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For much of the past century, the era of Big Work - the 40-hour workweek and its employer-provided benefits - were the foundation of our economy. That was then. Now, independent work is the new normal.
Freelancers, independent contractors and temp workers are on their way to making up the majority of the labor force. They number 42 million, or one-third of all workers. That figure is expected to rise to 40 percent - some 60 million people - by the end of the decade.
A number of factors both economic and cultural are causing the independent workforce to swell. Technological advances and globalization have greatly contributed to the erosion of traditional work arrangements. The private sector's need for speed and adaptability is increasingly incompatible with maintaining a large, full-time workforce. The Great Recession put to rest the notion that there is such a thing as a stable full-time job.
It's true that many have been forced into this brave new world of freelance work by external factors. But many are getting into it by choice because independent work aligns with a paradigm shift in values that is happening both at work and in the marketplace.
Nearly 9 in 10 workers affiliated with Freelancers Union, a 250,000-member nonprofit, say they wouldn't return to traditional work if they had the choice. This sentiment is especially true for millennials, who will make up 75 percent of the workforce by 2025 - and who work and consume differently than generations before them.
Success during the era of Big Work meant promotions, benefits packages and pensions. Americans went to work at 9 a.m. and left at 5 p.m. - OK, let's be honest, often 6 or 7 p.m. - primarily for the material rewards that flowed from such employment: a new car, robust benefits, a three-bedroom house and two weeks of paid vacation.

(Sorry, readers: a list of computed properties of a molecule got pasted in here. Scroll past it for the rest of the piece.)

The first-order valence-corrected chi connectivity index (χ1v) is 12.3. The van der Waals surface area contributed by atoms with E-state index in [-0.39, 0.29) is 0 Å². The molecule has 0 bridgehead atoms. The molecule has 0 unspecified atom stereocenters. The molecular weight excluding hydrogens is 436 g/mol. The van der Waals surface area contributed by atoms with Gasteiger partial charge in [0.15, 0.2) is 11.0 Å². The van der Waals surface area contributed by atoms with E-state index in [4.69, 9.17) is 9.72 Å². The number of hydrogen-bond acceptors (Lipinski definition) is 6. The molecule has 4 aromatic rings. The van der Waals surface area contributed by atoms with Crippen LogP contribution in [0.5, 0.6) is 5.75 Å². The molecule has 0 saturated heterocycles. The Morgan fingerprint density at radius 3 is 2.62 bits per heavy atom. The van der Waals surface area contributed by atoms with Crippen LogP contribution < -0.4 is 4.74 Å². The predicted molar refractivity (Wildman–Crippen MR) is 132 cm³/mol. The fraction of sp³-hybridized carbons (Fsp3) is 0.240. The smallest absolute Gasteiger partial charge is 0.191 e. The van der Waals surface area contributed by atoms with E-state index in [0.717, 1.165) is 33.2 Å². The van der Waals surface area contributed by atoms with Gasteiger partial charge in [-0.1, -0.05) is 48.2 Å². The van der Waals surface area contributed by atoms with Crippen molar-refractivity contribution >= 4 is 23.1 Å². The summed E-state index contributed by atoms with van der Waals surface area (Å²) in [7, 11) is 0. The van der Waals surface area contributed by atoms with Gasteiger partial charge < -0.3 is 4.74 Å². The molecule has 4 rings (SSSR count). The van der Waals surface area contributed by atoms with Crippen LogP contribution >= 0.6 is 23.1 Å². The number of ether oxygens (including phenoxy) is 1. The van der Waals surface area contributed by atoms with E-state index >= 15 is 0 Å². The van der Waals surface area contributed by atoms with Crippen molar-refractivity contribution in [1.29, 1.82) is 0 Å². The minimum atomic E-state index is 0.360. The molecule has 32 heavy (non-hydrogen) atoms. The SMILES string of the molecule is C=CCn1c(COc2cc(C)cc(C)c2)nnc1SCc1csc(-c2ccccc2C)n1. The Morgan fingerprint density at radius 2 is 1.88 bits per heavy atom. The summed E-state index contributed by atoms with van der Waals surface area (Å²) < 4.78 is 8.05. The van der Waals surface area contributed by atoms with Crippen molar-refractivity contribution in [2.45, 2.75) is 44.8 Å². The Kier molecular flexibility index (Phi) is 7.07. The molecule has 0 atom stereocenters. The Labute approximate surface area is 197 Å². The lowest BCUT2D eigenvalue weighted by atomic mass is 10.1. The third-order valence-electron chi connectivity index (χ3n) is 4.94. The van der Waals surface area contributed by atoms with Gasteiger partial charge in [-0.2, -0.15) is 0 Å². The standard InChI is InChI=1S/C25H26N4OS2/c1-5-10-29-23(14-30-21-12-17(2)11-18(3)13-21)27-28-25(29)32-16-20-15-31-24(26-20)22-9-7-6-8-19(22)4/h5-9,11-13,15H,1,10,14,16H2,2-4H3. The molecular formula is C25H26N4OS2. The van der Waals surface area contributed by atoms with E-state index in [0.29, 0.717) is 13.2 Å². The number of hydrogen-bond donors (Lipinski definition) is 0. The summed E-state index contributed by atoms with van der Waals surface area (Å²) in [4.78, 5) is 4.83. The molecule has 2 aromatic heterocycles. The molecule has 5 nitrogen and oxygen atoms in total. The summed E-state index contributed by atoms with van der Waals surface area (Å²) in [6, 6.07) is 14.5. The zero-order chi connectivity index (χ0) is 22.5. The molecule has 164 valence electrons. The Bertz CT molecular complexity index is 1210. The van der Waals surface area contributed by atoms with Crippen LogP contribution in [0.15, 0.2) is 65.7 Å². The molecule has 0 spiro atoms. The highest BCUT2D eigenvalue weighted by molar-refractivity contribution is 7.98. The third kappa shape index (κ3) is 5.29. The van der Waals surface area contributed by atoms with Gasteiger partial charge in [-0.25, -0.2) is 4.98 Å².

However, among the growing ranks of independent workers, labor itself is increasingly its own reward, as is the opportunity to establish a work-life balance that was unthinkable during the era of Big Work. Millions of freelancers are working when they want and how they want. They're building gratifying careers but also happy lives. And they're helping build a support system so they can live the lives they want.
Yes, the comfort of a regular paycheck is gone, but it's replaced by other, arguably greater comforts: a flexible schedule, the sense of ownership and pride that comes with being one's own boss, the ability to prioritize health and wellness in ways that are incompatible with traditional employment structures.
A recent survey from the freelancer hiring hub Elance-oDesk found an overwhelming 89 percent of freelancers prefer work flexibility to a traditional corporate career. Almost half of millennials prioritize job flexibility over pay, according to a national survey conducted last year by Millennial Branding, a research and consulting firm, and Beyond.com, a career advisory website.
As a result, the way Americans think about work is changing, and so is the way they spend money. Some argue that millennials don't buy big-ticket items because they can't afford them - for instance, the number of cars purchased by the 18-to-34 demographic fell almost 30 percent between 2007 and 2011. But that's only one factor in a much larger equation.
In reality, millennials tend to value experiences more than things. Their consumption habits are driven less by what kind of job they have and more by their pursuit of ever-evolving technology.
The American economy is undergoing a change every bit as epic as the shift a century ago from an agrarian society to an industrial one. Despite the tremendous changes in our economic landscape, Washington is all but ignoring the broader economic implications, as evidenced by the failure of the Bureau of Labor Statistics to even track independent workers.
Some view freelancing as a short-term path to return to the well-worn avenue of Big Work. Meanwhile, others are eagerly embracing collaborative consumption and various digital platforms - such as Etsy and Airbnb - that have enabled the freelance economy to proliferate.
Freelancers, on the other hand, aren't just learning to adapt. Many are thriving in this new marketplace, creating powerful new platforms for working and living - co-ops, credit unions, community health and wellness centers - tailor-made for millennial technology and the 21st century economy.
The era of Big Work is indeed over, and good riddance.
Sara Horowitz is the founder and executive director of Freelancers Union, a national labor group representing the new workforce. She wrote this for the Los Angeles Times.